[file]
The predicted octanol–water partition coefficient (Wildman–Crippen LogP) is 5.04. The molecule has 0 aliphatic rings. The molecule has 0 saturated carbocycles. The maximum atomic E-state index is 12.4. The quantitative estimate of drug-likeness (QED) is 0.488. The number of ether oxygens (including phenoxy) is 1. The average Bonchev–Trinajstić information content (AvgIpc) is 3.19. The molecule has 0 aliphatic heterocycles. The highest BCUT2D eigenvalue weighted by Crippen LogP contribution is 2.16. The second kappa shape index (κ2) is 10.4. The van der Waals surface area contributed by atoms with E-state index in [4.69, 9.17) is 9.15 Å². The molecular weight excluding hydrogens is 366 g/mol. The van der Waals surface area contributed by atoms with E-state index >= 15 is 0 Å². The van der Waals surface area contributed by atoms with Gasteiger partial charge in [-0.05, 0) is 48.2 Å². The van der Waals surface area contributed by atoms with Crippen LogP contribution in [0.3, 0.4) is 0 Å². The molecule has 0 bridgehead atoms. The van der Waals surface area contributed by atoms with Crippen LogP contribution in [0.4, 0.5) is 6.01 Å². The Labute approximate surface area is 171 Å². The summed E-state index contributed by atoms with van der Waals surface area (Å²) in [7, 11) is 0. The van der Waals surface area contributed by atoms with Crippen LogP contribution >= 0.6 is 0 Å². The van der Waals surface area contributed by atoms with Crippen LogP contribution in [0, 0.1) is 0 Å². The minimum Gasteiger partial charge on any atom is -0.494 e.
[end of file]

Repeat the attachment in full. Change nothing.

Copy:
The predicted octanol–water partition coefficient (Wildman–Crippen LogP) is 5.04. The molecule has 0 aliphatic rings. The molecule has 0 saturated carbocycles. The maximum atomic E-state index is 12.4. The quantitative estimate of drug-likeness (QED) is 0.488. The number of ether oxygens (including phenoxy) is 1. The average Bonchev–Trinajstić information content (AvgIpc) is 3.19. The molecule has 0 aliphatic heterocycles. The highest BCUT2D eigenvalue weighted by Crippen LogP contribution is 2.16. The second kappa shape index (κ2) is 10.4. The van der Waals surface area contributed by atoms with E-state index in [4.69, 9.17) is 9.15 Å². The molecular weight excluding hydrogens is 366 g/mol. The van der Waals surface area contributed by atoms with E-state index >= 15 is 0 Å². The van der Waals surface area contributed by atoms with Gasteiger partial charge in [-0.05, 0) is 48.2 Å². The van der Waals surface area contributed by atoms with Crippen LogP contribution in [0.3, 0.4) is 0 Å². The molecule has 0 bridgehead atoms. The van der Waals surface area contributed by atoms with Crippen LogP contribution in [0.4, 0.5) is 6.01 Å². The Labute approximate surface area is 171 Å². The summed E-state index contributed by atoms with van der Waals surface area (Å²) in [7, 11) is 0. The van der Waals surface area contributed by atoms with Crippen LogP contribution >= 0.6 is 0 Å². The van der Waals surface area contributed by atoms with Crippen LogP contribution in [0, 0.1) is 0 Å². The minimum Gasteiger partial charge on any atom is -0.494 e.